Every year during the two Eid holidays, hundreds of men, women and children from all over Afghanistan line up outside Hamid Karzai’s house, hoping to meet the former Afghan president.
For those six days on the Islamic calendar, Karzai is the embodiment of the elder statesman — the first modern Afghan leader to play such a role after decades of war, assassinations and political instability.
Freed from 13 turbulent years in office, Karzai is viewed by many Afghans as a sociable and engaging father figure. He poses for pictures with visitors, shakes hands and asks the children about their hopes for their future.
The warmth he displays now is a sharp departure from his successor, President Ashraf Ghani, often described as a temperamental intellectual who has been shackled by an economic downturn, an unemployment rate estimated at 40%, rising civilian casualties and a resurgent Taliban-led militancy.
By bombing and droning Afghans or Afghan villages, you will not win this war.
The contrast — combined with memories of the billions of dollars of foreign funding that flowed into Afghan cities following the 2001 U.S.-led invasion — has led to a nostalgic reimagining of Karzai’s presidency, with many Afghans saying only he can deliver the country from its problems.
In an interview at his home, a few hundred feet from the presidential palace, Karzai rebuffed the idea, saying Afghans must look to the future.
“For me to return means that we have not done well,” Karzai said. “We should not be failing; we should succeed.”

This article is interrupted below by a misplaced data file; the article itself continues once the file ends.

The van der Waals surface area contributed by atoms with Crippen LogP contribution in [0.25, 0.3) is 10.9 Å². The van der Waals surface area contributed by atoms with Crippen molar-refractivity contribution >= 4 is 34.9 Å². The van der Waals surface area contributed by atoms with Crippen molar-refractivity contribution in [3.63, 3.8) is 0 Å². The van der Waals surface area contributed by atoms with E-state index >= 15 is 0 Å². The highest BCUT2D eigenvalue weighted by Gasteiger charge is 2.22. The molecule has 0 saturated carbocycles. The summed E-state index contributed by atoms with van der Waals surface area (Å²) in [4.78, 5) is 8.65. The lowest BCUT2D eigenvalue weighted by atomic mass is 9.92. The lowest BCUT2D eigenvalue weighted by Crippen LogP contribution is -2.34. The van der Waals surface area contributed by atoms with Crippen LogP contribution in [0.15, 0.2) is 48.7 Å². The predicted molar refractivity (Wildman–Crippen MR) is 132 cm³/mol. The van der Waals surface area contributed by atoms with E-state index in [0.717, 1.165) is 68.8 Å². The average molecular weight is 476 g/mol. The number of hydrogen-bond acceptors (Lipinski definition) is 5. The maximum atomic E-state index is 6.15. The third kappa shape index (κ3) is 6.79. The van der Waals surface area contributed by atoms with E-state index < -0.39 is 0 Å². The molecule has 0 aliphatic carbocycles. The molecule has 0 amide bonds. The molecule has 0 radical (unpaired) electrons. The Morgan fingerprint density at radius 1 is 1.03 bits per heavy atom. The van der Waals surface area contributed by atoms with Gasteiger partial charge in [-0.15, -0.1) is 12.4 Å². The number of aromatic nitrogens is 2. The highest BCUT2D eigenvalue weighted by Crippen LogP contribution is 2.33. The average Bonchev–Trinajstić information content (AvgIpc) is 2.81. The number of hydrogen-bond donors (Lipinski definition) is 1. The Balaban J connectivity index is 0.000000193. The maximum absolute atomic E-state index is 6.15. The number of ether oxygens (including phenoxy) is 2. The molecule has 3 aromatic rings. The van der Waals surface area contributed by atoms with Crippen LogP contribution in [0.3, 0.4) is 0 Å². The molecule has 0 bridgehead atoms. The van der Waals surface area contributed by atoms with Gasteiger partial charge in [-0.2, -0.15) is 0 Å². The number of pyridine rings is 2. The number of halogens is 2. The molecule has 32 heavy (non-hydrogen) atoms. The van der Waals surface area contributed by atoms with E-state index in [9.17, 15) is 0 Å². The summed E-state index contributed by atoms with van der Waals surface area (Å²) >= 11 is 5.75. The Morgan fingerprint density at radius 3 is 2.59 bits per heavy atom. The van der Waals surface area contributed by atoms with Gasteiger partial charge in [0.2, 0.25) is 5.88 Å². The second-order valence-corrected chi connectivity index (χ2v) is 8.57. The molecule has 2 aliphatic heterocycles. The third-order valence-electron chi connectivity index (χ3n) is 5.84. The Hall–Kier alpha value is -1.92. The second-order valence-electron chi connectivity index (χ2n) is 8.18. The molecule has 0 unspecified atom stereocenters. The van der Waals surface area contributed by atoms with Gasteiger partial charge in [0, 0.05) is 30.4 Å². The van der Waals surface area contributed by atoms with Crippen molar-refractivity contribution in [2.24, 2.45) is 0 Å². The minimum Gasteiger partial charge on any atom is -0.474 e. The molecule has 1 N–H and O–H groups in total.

It is a sharp turnaround for a man who left office in 2014 exhausted, angry with his U.S. allies and increasingly unpopular. Afghans clamoring for change lined up by the thousands that year to register to vote for the first new government since 2001.
Now, it is not only ordinary Afghans who look to Karzai. The road leading to his home is also often filled with armored cars belonging to current and former Afghan officials.
Among those with whom Karzai meets are two of the government’s most ardent critics: Mohammad Umer Daudzai, a former interior minister, and Abdul Rasul Sayyaf, a former Islamic militant commander and powerful lawmaker. Daudzai and Sayyaf have formed the Council for the Protection and Stability of Afghanistan, a collective of former Karzai-era officials calling for reforms in the current government.
The meetings have prompted rumors that Karzai is actively plotting against Ghani’s government — a charge the former president denies.
“People come to me. People see me,” Karzai said. “It’s inevitable that such narratives will emerge.”
Officials in Ghani’s government sometimes take swipes at Karzai by referring to Afghanistan’s troubles, including extensive corruption, as “inherited” and part of his “legacy.” Karzai counters that both Ghani and Abdullah Abdullah, the chief executive of a unity government, and many of their top deputies all served in his government.
“[Ghani] is also a legacy of mine. So is Abdullah,” Karzai said. “Rather than going into the past, they should begin to deliver — not talk about the past [because] they were part of the past with me.”